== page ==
I’ve often wondered where the tribe of Benjamin wound up – I mean, most of the tribes can be identified fairly easily – Reuben as France, Joseph as the US and the UK, etc. But where are the Benjamites today? There are a lot of prophecies to work with that discuss Benjamin’s blessing, so shouldn’t we be able to identify him using the Bible, and knowing the character of the nations today? He must be an independent nation, since all of the other tribes seem to have been divided by God into nations (with the possible exception of Levi, who never had his own land in Israel, but dwelt in isolated cities).

So what we must do is look for a nation on earth today which fits the promises made to Benjamin and the character shown by Benjamin and if we find a good match we’ll have answered our question. Let’s start by reading a bit of the history of Benjamin; we know that he was born to Jacob after Joseph was born, and that his mother died in childbirth immediately after naming him Benoni, which means “Son of my sorrow”, but Jacob renamed him Benjamin, which literally means “Son of the right hand” in Hebrew.

Ironically, the event which had the most impact on Benjamin’s life and character is one which happened to Joseph. Jacob doted on Joseph – he was the son of his favorite wife, who had been childless for many years, and when she finally had a child Jacob loved Joseph over all the other children. And of course, this fact wasn’t lost on his brothers, who hated him and ultimately killed him, telling their father that a Lion ate him – but you already know that story.

The point is that after this time, after Joseph was sold and presumed dead, Benjamin became the new favorite of his father. But even more than a favorite – he was a replacement for his dead son Joseph, and Jacob lived in fear that something might happen to him.

Genesis 42:1-4 Now when Jacob saw that there was corn in Egypt, Jacob said unto his sons, Why do ye look one upon another? And he said, Behold, I have heard that there is corn in Egypt: get you down thither, and buy for us from thence; that we may live, and not die. And Joseph’s ten brethren went down to buy corn in Egypt. But Benjamin, Joseph’s brother, Jacob sent not with his brethren; for he said, Lest peradventure mischief befall him.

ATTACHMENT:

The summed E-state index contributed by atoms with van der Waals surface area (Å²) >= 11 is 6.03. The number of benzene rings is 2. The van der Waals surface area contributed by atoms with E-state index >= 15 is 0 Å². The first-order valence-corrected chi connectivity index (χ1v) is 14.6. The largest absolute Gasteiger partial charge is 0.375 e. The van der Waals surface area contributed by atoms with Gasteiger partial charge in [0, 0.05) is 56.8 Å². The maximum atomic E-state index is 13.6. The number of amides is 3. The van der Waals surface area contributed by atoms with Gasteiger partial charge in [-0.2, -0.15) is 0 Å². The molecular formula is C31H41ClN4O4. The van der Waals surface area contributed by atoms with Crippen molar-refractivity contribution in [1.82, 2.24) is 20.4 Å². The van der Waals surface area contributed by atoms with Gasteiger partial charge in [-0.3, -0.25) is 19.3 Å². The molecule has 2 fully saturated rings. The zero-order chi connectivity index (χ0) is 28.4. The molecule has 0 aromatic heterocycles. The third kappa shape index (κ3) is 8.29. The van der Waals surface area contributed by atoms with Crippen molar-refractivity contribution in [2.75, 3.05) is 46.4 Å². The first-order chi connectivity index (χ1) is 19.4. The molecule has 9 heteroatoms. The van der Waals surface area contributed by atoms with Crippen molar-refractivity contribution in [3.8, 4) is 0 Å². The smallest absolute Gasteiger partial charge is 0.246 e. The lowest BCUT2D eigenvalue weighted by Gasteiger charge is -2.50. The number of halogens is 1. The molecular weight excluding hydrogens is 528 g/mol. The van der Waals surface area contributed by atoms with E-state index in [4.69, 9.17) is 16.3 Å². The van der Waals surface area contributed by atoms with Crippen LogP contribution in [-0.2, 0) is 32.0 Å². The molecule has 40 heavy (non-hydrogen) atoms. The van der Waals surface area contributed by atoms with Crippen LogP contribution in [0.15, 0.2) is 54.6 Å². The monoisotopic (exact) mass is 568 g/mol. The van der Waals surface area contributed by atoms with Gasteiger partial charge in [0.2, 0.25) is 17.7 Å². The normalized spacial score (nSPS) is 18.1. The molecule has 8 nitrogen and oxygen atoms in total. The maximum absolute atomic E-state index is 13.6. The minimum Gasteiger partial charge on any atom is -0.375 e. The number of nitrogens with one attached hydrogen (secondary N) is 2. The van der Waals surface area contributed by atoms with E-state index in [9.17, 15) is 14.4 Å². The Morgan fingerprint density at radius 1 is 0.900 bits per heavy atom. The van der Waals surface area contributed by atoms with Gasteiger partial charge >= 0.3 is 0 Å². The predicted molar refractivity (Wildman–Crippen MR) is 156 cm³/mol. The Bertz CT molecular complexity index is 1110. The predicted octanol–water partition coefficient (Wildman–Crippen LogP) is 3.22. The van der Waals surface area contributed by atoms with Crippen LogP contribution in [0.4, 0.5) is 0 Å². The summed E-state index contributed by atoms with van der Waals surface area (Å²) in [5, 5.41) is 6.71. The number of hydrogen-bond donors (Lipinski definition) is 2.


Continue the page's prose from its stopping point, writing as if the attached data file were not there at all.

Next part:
You can imagine the way Benjamin was treated – you’ve known ultra-protective parents yourself, I’m sure. And I’m sure you remember the story of how Joseph pretended not to know his brothers, and demanded to see Benjamin, and kept Simeon in prison as “collateral” for their return, and how they returned home and found the money in their sacks on the way home. And when they told their father all the things that happened in Egypt…

Genesis 42:36-38 And Jacob their father said unto them, Me have ye bereaved of my children: Joseph is not, and Simeon is not, and ye will take Benjamin away: all these things are against me. And Reuben spake unto his father, saying, Slay my two sons, if I bring him not to thee: deliver him into my hand, and I will bring him to thee again. And he said, My son shall not go down with you; for his brother is dead, and he is left alone: if mischief befall him by the way in the which ye go, then shall ye bring down my gray hairs with sorrow to the grave.

Notice his concern for Benjamin – as if he were his only child “his brother is dead, and he is left alone”. And he flatly refused to allow him to go to Egypt with his brethren. I suspect that Jacob was always a little bit suspicious about what happened to Joseph – after all, he knew how his other children had felt about him, and he wasn’t stupid – but that’s mostly speculation. In any case, even though Reuben offered his own two sons as collateral, Jacob was hearing none of it. But it’s amazing how hunger can make you reconsider your position…